Mon, Jan 29, 2007 - Page 2 News List

Rare blood donors found for urgent spinal operation

By Angelica Oung  /  STAFF REPORTER

After a frantic search effort, enough of a rare blood type -- Jk null O type -- has been donated, allowing a Taoyuan woman's spinal surgery to proceed.

When Taoyuan General Hospital requested six bags of Jk null O type blood for a spinal operation, it was discovered that the nation's blood banks had no stock matching Chang Shu-wen's (張淑文) rare type.

Although Chang has frequently donated blood in the past, she can only receive blood lacking the Jk antigen.

"Of the 5 million donors on our books who have previously donated blood, less than ten type O donors were Jk null," Hsinchu blood bank head Yang Ping-hsin (楊炳炘) said.

With the help of hospitals, blood banks nation-wide and police, four donors were located by friday.

Three individuals agreed to donate, yielding a total of five bags of blood, while the remaining match, said he would not donate.

Six bags were required for the surgery.

The last match was a man who had last donated blood in 2001.

The Chinese-language daily China Times said that when the man heard of Chang's urgent need to be operated, he demanded cash in return for his blood.

"Show me the money and then we'll talk," he was quoted as saying.

"It's my blood, I can decided whether or not to donate," he was quoted as saying.

The China Times said that Chang was upset by the man's demand and responded: "I don't want his blood, I won't pay him to save my life."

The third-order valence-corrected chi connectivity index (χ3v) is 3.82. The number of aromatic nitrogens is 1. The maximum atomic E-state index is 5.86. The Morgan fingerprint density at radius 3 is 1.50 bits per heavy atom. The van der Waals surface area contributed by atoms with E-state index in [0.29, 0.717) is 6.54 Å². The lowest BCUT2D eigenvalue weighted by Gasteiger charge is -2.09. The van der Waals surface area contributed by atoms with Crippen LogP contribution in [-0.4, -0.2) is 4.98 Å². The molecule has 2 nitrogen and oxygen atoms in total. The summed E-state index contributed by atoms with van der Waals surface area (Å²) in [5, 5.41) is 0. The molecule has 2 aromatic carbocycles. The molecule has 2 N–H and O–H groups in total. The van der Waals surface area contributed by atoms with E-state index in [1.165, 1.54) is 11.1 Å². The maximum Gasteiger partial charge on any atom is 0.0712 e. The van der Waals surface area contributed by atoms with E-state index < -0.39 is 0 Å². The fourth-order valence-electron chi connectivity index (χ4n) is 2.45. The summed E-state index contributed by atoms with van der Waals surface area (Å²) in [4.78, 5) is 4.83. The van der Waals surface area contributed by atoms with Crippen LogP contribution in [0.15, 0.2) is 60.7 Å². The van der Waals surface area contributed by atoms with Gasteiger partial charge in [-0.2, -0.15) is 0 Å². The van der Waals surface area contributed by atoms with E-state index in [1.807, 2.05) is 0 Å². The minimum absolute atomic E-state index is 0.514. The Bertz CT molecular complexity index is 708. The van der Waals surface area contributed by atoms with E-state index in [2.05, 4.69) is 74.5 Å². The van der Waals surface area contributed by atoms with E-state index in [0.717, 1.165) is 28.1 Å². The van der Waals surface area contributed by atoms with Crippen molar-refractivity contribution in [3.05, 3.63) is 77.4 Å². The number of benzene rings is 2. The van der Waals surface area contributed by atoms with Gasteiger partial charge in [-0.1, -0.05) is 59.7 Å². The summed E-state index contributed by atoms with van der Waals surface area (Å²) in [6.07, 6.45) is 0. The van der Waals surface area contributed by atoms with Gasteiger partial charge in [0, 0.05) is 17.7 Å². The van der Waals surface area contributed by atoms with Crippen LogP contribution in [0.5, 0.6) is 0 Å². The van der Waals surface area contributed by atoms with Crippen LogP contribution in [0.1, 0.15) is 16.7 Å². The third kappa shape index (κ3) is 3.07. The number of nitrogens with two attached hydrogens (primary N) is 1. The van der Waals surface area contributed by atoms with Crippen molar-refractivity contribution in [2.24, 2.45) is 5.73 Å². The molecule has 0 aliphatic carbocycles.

Fortunately, additional search efforts succeeded in locating another donor in Kaohsiung, who agreed to donate two bags of blood.

"It's quite difficult and time-consuming to locate these donors," Hsinchu Blood Center employee Wang Chiung-yu (王瓊玉) said. "In some cases, it had been years since they donated blood and they have moved from the addresses we have on file."

O type Jk null blood is extremely rare, Yang said.

"Not even one in 10,000 people have this blood type," Yang said, explaining that the Jk null group is one of many blood sub-types that further divide the A, AB, B and O groups that many people have heard of.

"If this woman does not receive blood of the correct type, the transfusion will result in hemolysis," Yang said.

Other rare blood types that present challenges to the blood bank include Rhesus negative blood, which is found in just 0.03 percent of Taiwan's population.

"Rhesus negative blood is a lot less common in Taiwan than it is in other countries," Yang said.

He advised people with Rhesus negative blood to volunteer their contact information to hospitals in case a donor must be located quickly for an emergency transfusion.

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